Congressional Study Group on Foreign Relations and National Security

capitol building
A general view of the U.S. Capitol building in Washington February 28, 2013. Positions hardened on Wednesday between U.S. President Barack Obama and Republican congressional leaders over the budget crisis even as they arranged to hold last-ditch talks to prevent harsh automatic spending cuts beginning this week. Looking resigned to the $85 billion in "sequestration" cuts starting on Friday, government agencies began reducing costs and spelling out to employees how furloughs will work. REUTERS/Jason Reed

The Congressional Study Group on Foreign Relations and National Security is a program for congressional staff focused on critically engaging the legal and policy factors that define the role that Congress plays in various aspects of U.S. foreign relations and national security policy.

At monthly study group sessions, participating congressional staff have the opportunity to sit down with leading academics and practitioners to discuss a specific topic of interest relating to foreign relations and national security, ranging from war powers to treaty affairs to international trade. After some opening remarks from these outside experts, the majority of each session is used for comments and questions from—as well as open discussion among—the congressional staff in attendance, which takes place under the Chatham House Rule in order to promote frank conversation. The objective is to facilitate the exchange of ideas between outside experts studying these issues and the congressional staff actually working on them, both to improve policy outcomes and to promote scholarship that is more responsive to congressional needs. Information on several of our prior sessions is available below.

All congressional staff are eligible to participate in the study group, including those working for legislative agencies such as the Congressional Research Service. If you are interested in signing up for the study group’s mailing list, please email [email protected] from your work account, so that we can verify your eligibility. The platform will then allow you to manage how you receive emails, access the program’s calendar, and take advantage of other resources available to participants.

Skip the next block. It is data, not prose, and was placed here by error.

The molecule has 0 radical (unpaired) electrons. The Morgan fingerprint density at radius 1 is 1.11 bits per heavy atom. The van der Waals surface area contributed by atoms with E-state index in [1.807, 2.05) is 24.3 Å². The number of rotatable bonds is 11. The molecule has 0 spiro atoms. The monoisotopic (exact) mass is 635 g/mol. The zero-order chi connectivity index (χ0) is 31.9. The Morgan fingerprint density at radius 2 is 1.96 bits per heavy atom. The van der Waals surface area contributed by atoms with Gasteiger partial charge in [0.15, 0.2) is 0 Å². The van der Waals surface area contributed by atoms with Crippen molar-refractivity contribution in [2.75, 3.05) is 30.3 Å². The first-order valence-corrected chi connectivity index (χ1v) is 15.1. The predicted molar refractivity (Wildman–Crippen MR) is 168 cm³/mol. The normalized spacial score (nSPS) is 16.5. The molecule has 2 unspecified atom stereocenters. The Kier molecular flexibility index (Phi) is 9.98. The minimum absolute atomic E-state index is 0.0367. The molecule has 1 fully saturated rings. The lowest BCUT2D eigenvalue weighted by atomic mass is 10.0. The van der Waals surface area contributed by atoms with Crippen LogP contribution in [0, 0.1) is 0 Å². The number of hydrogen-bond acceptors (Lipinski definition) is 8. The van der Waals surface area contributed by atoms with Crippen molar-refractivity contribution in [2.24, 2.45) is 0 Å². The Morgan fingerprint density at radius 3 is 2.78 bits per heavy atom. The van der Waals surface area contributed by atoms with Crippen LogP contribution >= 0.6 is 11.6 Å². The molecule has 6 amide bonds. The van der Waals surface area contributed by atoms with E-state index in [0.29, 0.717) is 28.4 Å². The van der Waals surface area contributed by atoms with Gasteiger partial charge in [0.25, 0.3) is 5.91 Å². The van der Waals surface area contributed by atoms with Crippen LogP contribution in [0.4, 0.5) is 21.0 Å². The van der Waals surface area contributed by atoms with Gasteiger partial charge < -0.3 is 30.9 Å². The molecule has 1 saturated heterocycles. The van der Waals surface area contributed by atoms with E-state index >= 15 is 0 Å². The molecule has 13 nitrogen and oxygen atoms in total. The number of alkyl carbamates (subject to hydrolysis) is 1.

The study group is organized by Scott R. Anderson of the Brookings Institution, with support from the Carnegie Corporation of New York. Questions or concerns? You can contact Anderson at [email protected].


Chapter 1

Presidential War Powers

A missile being fired out to sea from a mobile launch vehicle reportedly on the southern coast of Iran along the Gulf of Oman during a military exercise. Iran test-fired a "new generation" of cruise missiles on June 18, the navy said, in the first such military exercises since 19 sailors were killed last month in a friendly fire incident. The armed forces' website published pictures of the exercises in the Gulf of Oman showing missiles being fired from a warship and the back of a truck, and a vessel exploding out at sea. A statement said both short- and long-range missiles were test-fired, some reportedly hitting targets at a distance 280 kilometres (174 miles) away. Gulf of Oman, Iran, June 18, 2020. Photo by SalamPix/ABACAPRESS.COM

On Feb. 28, 2020, the study group convened in person in the U.S. Capitol building to discuss the president’s war powers under Article II of the Constitution. As underscored by the U.S. airstrike that killed Iranian military commander Qassem Soleimani, the executive branch maintains that the president has broad authority to use military force overseas without congressional authorization. But what is the actual scope of this authority? And what can Congress do if it is used irresponsibly?

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Chapter 2

The Use (and Abuse) of Executive Agreements

Executive Orders regarding trade lay on the Resolute desk in the Oval Office of the White House March 31, 2017 in Washington, DC. .Photo by Olivier Douliery/ Abaca

On April 3, 2020, the study group convened online to discuss the executive branch’s use of executive agreements and Congress’s oversight thereof. While the Constitution only identifies one means of entering into international agreement, the United States now uses several—including executive agreements, which presidents often pursue with little to no direct congressional input. But how much does Congress really know about how these executive agreements are used?

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Chapter 3

Nuclear Command and Control

North Korean leader Kim Jong Un (not pictured) guides the launch of a Hwasong-12 missile in this undated combination photo released by North Korea's Korean Central News Agency (KCNA) on September 16, 2017. KCNA via REUTERS   ATTENTION EDITORS - THIS PICTURE WAS PROVIDED BY A THIRD PARTY. REUTERS IS UNABLE TO INDEPENDENTLY VERIFY THIS IMAGE. NO THIRD PARTY SALES. SOUTH KOREA OUT.